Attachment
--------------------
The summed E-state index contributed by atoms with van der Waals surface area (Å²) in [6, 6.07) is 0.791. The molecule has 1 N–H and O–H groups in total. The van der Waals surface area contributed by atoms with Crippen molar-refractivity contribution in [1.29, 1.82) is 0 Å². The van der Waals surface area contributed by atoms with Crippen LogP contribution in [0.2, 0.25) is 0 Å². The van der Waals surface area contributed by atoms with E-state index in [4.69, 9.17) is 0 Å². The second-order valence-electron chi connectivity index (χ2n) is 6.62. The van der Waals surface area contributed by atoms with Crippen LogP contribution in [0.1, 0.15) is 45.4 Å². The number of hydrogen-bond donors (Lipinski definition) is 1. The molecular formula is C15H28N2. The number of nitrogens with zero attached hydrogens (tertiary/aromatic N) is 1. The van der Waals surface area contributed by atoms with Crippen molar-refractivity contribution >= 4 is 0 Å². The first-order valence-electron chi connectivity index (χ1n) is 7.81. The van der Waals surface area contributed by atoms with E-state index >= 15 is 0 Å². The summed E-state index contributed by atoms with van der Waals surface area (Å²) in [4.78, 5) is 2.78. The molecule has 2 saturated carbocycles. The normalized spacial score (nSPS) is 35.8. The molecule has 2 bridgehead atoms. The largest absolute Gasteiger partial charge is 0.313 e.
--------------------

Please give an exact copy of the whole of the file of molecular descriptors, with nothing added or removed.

The summed E-state index contributed by atoms with van der Waals surface area (Å²) in [6, 6.07) is 0.791. The molecule has 1 N–H and O–H groups in total. The van der Waals surface area contributed by atoms with Crippen molar-refractivity contribution in [1.29, 1.82) is 0 Å². The van der Waals surface area contributed by atoms with Crippen LogP contribution in [0.2, 0.25) is 0 Å². The van der Waals surface area contributed by atoms with E-state index in [4.69, 9.17) is 0 Å². The second-order valence-electron chi connectivity index (χ2n) is 6.62. The van der Waals surface area contributed by atoms with Crippen LogP contribution in [0.1, 0.15) is 45.4 Å². The number of hydrogen-bond donors (Lipinski definition) is 1. The molecular formula is C15H28N2. The number of nitrogens with zero attached hydrogens (tertiary/aromatic N) is 1. The van der Waals surface area contributed by atoms with Crippen molar-refractivity contribution >= 4 is 0 Å². The first-order valence-electron chi connectivity index (χ1n) is 7.81. The van der Waals surface area contributed by atoms with E-state index >= 15 is 0 Å². The summed E-state index contributed by atoms with van der Waals surface area (Å²) in [4.78, 5) is 2.78. The molecule has 2 saturated carbocycles. The normalized spacial score (nSPS) is 35.8. The molecule has 2 bridgehead atoms. The largest absolute Gasteiger partial charge is 0.313 e.